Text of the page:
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Neural Plasticity
Volume 2012, Article ID 275630, 12 pages
Review Article

Pathological Plasticity in Fragile X Syndrome

1Center for Neuroscience Research, Children's National Medical Center, Washington, DC 20010, USA
2Interdisciplinary Program in Neuroscience, Georgetown University Medical Center, Washington, DC 20057, USA

Received 9 March 2012; Accepted 21 May 2012

Academic Editor: Laurie C. Doering

Copyright © 2012 Brandon S. Martin and Molly M. Huntsman. This is an open access article distributed under the Creative Commons Attribution License, which permits unrestricted use, distribution, and reproduction in any medium, provided the original work is properly cited.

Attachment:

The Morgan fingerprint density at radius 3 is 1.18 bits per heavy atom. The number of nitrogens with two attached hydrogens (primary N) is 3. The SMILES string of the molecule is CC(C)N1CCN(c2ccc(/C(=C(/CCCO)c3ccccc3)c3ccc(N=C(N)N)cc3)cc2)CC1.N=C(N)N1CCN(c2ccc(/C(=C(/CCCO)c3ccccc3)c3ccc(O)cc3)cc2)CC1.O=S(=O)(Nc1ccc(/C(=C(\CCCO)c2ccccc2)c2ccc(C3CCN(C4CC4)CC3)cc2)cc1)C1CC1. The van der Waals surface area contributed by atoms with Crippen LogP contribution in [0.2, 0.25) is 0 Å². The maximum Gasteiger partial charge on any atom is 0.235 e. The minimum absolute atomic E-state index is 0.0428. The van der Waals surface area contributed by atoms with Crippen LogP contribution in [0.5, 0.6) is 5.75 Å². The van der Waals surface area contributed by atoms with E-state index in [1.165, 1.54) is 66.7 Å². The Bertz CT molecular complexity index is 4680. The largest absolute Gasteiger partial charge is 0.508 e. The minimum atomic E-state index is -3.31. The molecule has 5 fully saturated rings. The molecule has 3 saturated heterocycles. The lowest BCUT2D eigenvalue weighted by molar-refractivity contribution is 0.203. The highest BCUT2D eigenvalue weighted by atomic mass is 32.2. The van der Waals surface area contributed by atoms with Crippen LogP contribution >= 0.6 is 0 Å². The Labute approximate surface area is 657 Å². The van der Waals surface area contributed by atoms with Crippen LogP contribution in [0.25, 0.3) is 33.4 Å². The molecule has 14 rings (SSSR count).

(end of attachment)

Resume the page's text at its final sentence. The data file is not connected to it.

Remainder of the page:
Deficits in neuronal plasticity are common hallmarks of many neurodevelopmental disorders. In the case of fragile-X syndrome (FXS), disruption in the function of a single gene, FMR1, results in a variety of neurological consequences directly related to problems with the development, maintenance, and capacity of plastic neuronal networks. In this paper, we discuss current research illustrating the mechanisms underlying plasticity deficits in FXS. These processes include synaptic, cell intrinsic, and homeostatic mechanisms both dependent on and independent of abnormal metabotropic glutamate receptor transmission. We place particular emphasis on how identified deficits may play a role in developmental critical periods to produce neuronal networks with permanently decreased capacity to dynamically respond to changes in activity central to learning, memory, and cognition in patients with FXS. Characterizing early developmental deficits in plasticity is fundamental to develop therapies that not only treat symptoms but also minimize the developmental pathology of the disease.